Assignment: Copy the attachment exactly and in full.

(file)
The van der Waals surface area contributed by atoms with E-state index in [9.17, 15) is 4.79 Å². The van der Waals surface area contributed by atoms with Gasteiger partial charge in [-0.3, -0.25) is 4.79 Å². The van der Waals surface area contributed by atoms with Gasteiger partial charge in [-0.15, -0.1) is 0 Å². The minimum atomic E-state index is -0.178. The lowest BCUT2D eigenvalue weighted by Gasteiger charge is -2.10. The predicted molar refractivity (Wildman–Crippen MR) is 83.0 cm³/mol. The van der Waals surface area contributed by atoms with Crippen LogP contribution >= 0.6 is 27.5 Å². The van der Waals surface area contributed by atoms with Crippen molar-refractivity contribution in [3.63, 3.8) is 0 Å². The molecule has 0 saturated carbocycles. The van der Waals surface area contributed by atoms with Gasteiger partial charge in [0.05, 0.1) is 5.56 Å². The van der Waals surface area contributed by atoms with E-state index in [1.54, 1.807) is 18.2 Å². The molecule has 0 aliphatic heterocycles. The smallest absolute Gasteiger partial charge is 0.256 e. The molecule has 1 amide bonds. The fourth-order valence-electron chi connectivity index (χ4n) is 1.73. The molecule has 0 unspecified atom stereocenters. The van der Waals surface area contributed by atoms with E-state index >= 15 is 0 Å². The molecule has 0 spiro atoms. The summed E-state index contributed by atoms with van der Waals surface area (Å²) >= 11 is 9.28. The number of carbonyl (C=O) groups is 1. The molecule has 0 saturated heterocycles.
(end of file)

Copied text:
The van der Waals surface area contributed by atoms with E-state index in [9.17, 15) is 4.79 Å². The van der Waals surface area contributed by atoms with Gasteiger partial charge in [-0.3, -0.25) is 4.79 Å². The van der Waals surface area contributed by atoms with Gasteiger partial charge in [-0.15, -0.1) is 0 Å². The minimum atomic E-state index is -0.178. The lowest BCUT2D eigenvalue weighted by Gasteiger charge is -2.10. The predicted molar refractivity (Wildman–Crippen MR) is 83.0 cm³/mol. The van der Waals surface area contributed by atoms with Crippen LogP contribution >= 0.6 is 27.5 Å². The van der Waals surface area contributed by atoms with Crippen molar-refractivity contribution in [3.63, 3.8) is 0 Å². The molecule has 0 saturated carbocycles. The van der Waals surface area contributed by atoms with Gasteiger partial charge in [0.05, 0.1) is 5.56 Å². The van der Waals surface area contributed by atoms with E-state index in [1.54, 1.807) is 18.2 Å². The molecule has 0 aliphatic heterocycles. The smallest absolute Gasteiger partial charge is 0.256 e. The molecule has 1 amide bonds. The fourth-order valence-electron chi connectivity index (χ4n) is 1.73. The molecule has 0 unspecified atom stereocenters. The van der Waals surface area contributed by atoms with E-state index >= 15 is 0 Å². The molecule has 0 spiro atoms. The summed E-state index contributed by atoms with van der Waals surface area (Å²) >= 11 is 9.28. The number of carbonyl (C=O) groups is 1. The molecule has 0 saturated heterocycles.